I am currently embarked on the project of refinishing 3300sqft of yellow pine flooring at the Rail Museum. It's been 20 plus years since it was done the first time and there are coat after coat of yellowed GYM SEAL that have been lovingly applied by an 70 some year old man who happens to be my boss. He is an excellent old guy who taught history in high school, is and has been involved in the local community as a member of the Chamber of Commerce, member of a number of politcal, social and religeous groups and has touched the lives of countless children in a very positive way. He is a pillar of our society and deserves a lot of respect but I digress. No I do not have to prove anything to him, he is convinced that I can do just about anything except for plumming and electrical (as I have voiced this lack of talent a number of times.)

Thursday, January 3, 2008

What children do

Today the class of 2008 visited the Rail Museum. Now these are 17-18 year old children from the Process in Government class and though most of them were well behaved, respectful to the Director of the Museum and carried out the tour without incident, there is always one.

A very large lad probably 18 years old, slopily dressed, unkempt, needing a haircut and a bath decided it would be "cool" to pick up an axe and swing it around. Now there is no lock on the tool display, heck they mostly sit on the floor in the baggage check room but we normally don't have to worry about visitors picking up the tools because they understand that they are artifacts in a museum. Hmmmm what would pocess this 220 some pound dolt of a child to pick anything like that up and then be stoopid enough to swing it around in a room full of antiques that are probably worth more than his family makes in a couple of years. When asked what the hell he was thinking his response was a mumbled "I don't know". Now the last time I used that line I was say 6.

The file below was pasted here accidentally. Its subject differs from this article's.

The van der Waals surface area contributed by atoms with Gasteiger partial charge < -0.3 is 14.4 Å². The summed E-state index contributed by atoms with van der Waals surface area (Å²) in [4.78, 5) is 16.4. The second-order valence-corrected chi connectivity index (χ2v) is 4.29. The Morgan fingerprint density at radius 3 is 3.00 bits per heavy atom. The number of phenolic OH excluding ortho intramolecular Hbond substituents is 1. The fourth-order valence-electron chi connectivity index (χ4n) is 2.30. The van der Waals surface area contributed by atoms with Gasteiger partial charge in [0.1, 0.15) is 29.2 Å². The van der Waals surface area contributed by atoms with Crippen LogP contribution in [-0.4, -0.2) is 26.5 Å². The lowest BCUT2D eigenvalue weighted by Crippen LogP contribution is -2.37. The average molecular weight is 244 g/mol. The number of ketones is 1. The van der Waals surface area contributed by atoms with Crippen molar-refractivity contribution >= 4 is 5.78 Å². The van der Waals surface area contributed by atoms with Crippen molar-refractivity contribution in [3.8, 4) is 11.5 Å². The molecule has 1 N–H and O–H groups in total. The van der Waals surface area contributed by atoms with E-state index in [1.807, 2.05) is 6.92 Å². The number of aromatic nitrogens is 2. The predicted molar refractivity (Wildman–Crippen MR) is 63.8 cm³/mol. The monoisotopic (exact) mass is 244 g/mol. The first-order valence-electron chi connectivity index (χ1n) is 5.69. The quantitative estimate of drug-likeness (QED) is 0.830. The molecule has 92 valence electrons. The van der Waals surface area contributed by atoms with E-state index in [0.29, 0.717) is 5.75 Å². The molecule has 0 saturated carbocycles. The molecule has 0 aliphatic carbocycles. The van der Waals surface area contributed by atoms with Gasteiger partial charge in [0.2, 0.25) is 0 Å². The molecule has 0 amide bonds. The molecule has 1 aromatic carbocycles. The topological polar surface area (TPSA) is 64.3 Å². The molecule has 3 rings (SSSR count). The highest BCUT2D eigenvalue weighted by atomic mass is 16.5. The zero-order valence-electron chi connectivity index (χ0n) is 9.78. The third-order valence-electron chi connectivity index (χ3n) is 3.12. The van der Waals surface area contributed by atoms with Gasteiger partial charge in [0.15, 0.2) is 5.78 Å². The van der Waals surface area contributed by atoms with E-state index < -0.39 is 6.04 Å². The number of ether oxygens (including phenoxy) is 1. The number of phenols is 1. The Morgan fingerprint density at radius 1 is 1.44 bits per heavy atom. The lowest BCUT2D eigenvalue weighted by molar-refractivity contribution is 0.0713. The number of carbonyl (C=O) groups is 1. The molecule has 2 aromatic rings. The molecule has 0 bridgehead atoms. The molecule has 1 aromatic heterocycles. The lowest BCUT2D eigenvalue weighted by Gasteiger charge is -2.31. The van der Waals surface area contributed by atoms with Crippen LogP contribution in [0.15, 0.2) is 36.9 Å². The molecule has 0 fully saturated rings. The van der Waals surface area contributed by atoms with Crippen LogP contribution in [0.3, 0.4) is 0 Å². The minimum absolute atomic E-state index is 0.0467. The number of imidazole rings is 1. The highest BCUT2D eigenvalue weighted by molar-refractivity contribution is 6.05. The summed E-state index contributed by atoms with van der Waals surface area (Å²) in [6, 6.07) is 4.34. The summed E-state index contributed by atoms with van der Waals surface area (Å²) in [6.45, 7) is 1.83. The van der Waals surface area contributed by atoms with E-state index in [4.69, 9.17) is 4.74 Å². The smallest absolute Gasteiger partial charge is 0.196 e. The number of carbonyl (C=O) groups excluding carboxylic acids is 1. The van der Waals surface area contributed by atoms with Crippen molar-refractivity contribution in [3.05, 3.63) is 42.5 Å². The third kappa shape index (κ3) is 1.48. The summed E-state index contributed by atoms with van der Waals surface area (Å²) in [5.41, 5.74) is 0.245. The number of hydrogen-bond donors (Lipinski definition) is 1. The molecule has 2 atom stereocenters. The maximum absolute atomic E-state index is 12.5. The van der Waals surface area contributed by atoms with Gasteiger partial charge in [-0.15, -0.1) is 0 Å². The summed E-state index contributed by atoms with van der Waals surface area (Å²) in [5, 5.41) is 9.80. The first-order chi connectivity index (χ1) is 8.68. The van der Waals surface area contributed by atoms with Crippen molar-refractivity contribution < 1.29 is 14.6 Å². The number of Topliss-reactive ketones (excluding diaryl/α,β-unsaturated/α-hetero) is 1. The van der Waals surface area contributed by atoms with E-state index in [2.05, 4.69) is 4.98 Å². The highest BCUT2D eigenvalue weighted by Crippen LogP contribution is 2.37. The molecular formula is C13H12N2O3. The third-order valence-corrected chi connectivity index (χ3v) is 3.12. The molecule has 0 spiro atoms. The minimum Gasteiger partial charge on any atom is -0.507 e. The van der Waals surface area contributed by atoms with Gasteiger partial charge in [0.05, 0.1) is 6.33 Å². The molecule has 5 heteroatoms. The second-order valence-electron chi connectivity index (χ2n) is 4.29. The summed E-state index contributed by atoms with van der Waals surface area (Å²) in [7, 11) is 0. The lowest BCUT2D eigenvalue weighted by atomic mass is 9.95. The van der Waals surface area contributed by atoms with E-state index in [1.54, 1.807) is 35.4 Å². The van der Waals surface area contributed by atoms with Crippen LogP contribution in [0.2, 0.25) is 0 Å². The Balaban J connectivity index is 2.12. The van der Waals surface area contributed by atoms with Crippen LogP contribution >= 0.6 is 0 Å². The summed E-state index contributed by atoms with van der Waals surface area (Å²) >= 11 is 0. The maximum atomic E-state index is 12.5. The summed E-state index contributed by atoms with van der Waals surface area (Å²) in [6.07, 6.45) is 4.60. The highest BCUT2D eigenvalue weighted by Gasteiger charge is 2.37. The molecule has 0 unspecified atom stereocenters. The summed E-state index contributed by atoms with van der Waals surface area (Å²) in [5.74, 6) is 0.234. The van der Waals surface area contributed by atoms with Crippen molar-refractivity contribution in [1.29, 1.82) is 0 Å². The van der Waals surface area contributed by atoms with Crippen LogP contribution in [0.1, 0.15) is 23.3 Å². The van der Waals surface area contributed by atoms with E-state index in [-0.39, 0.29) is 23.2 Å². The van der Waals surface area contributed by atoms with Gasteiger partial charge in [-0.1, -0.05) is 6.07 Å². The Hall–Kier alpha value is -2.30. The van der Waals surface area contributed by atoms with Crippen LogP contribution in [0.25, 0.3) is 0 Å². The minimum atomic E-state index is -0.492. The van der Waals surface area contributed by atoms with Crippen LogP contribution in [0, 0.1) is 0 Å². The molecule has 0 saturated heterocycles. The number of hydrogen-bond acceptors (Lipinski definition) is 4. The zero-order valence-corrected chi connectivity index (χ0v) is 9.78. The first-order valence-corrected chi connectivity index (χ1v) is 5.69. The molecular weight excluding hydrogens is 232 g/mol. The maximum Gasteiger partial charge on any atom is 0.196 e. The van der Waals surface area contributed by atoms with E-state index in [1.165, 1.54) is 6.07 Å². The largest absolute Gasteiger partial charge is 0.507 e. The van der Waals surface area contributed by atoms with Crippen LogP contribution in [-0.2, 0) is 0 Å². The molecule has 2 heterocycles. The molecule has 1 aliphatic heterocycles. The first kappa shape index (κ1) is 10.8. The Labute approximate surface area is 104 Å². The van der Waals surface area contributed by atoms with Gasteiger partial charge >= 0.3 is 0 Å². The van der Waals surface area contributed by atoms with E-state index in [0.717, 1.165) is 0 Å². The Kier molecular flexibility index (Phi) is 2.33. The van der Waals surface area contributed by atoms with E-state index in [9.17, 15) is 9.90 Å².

So there we have it. What is coming of the next generation and the world we want to leave behind for them to manage. I think the fact that there are fewer bees in the world is the least we have to worry about. These children are out there, they are aging rapidly and oh yeah they are bucking for your job. And if that doesn't scare you enough... they are reproducing.

Tuesday, January 1, 2008


At this time of year we reflect on the last year, pick it apart, twist it and turn it around, look at all sides, search for meanings, and formulate resolutions.

For years I was a gym rat and it used to crack me up that one of the four crowded times of years was 2 - 10 January. "I'm gonna work out and lose weight!" was carved on all the chunky faces of those portly buggers stepping on to a treadmill for the first time in 300 some days, stood poking at some machine or left some big sweat puddle on the floor mats. They would suit up in the sweats, the 1970's dancer gear and in some cases spill out in all directions from smaller than they oughta wear gym gear de ano. I used to avoid the gym for those periods and hit the road instead. Hey you can always run and reschedule the lifting. OK why the memory of the seasonal sweaters? I just thought the visual images might get some chuckles and it kinda kicks off the discussion, and I know there will be some, about resolutions no matter how short lived.

My resolution this year is to finish what I (wait, what was that? OOOOO Shiney!!) Oh as I was saying finish what I started! Yep I'm the guy with a hundred projects going all at once. As I type I am thinking of the flooring project at work, Started; the display project, Started; the databasing of the collection, Started and a long way from completion. Personal projects include staged bottle stoppers, started; a cabinet, started; a spice rack, started; organizing my mini-shop, started; clearing out my closets, started; paring down the collections of things that would just rattle around in the RV when I leave this god forsaken place.

I am looking at fitting a shop full of tools into a 21 ft RV (again) stopping at my brother's place in AZ and picking up more tools then filling the remaining storage spaces, nooks and cranies and cubbyholes with turning blanks, spindle blanks, planks, chunks and slabs of wood. Oh and then there are the finished projects that I have not sold yet. I gotta get a bigger RV. Gas mileage is gonna be in the single digits unless I can find a way to prioritize... HMMMMM maybe a trailer.

Well for the rest of you, Happy New Year. May yours be filled with starts and finishes, bundles of success, lives filled with satisfaction and harmony in your personal digs. BTW lighten up on yourself. If you don't like something about yourself, take small steps to change, ditch the magic pill, device, book of quaint phrases and just reflect on why it is you feel you need to resolve to do something and finish what you...